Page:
Cultured TA1 adipocytes treated with tumor necrosis factor alpha (TNF) lose intracytoplasmic lipid and, over a period of days, come to resemble their predifferentiated progenitors (preadipocytes). To examine the extent to which this phenotypic reversion represents a return to a less differentiated cell, we examined three major characteristics that distinguish preadipocytes from adipocytes: (a) pattern of gene expression; (b) hormonal requirement for accelerated adipogenesis; and (c) pattern of protein synthesis. We found that within hours of TNF addition to adipocytes, mRNAs for genes whose expression is augmented during adipogenesis decreased to predifferentiated levels; in addition, like preadipocytes, TNF-treated adipocytes required exposure to hormones to accelerate adipogenesis. Further, the pattern of protein synthesis seen on polyacrylamide gels reverted to that seen before differentiation. Transforming growth factor-beta (TGF-beta) also caused a rapid decrease in expression of adipose genes when added to fully differentiated cells, an effect that was achieved by treatment with either TGF-beta 1 or TGF-beta 2. These effects were seen in the absence of a demonstrable proliferative response to either TNF or TGF-beta. Thus characteristics that define the "terminally" differentiated state in adipocytes are subject to modulation by environmental influences.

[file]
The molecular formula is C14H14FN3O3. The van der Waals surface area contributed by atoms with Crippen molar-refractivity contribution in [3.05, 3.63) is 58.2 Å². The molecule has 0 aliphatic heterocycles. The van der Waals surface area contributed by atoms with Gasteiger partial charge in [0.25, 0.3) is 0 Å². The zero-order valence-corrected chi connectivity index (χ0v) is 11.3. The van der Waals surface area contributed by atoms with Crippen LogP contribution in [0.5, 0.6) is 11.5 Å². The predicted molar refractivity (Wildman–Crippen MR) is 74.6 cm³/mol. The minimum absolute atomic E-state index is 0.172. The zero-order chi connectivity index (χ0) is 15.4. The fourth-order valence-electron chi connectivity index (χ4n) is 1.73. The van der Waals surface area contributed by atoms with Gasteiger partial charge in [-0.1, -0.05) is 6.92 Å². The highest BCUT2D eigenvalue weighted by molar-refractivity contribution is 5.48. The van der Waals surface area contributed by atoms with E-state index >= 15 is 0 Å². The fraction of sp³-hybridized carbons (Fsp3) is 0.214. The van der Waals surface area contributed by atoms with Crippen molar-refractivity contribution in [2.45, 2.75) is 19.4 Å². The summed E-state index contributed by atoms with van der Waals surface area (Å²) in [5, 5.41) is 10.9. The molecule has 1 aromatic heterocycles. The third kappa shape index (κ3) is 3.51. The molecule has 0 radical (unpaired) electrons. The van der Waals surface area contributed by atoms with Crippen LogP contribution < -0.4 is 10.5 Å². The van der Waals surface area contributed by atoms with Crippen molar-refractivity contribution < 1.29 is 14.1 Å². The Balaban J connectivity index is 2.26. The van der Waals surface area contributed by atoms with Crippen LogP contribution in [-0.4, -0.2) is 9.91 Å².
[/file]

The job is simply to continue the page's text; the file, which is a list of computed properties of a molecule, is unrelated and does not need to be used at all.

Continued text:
This content is only available as a PDF.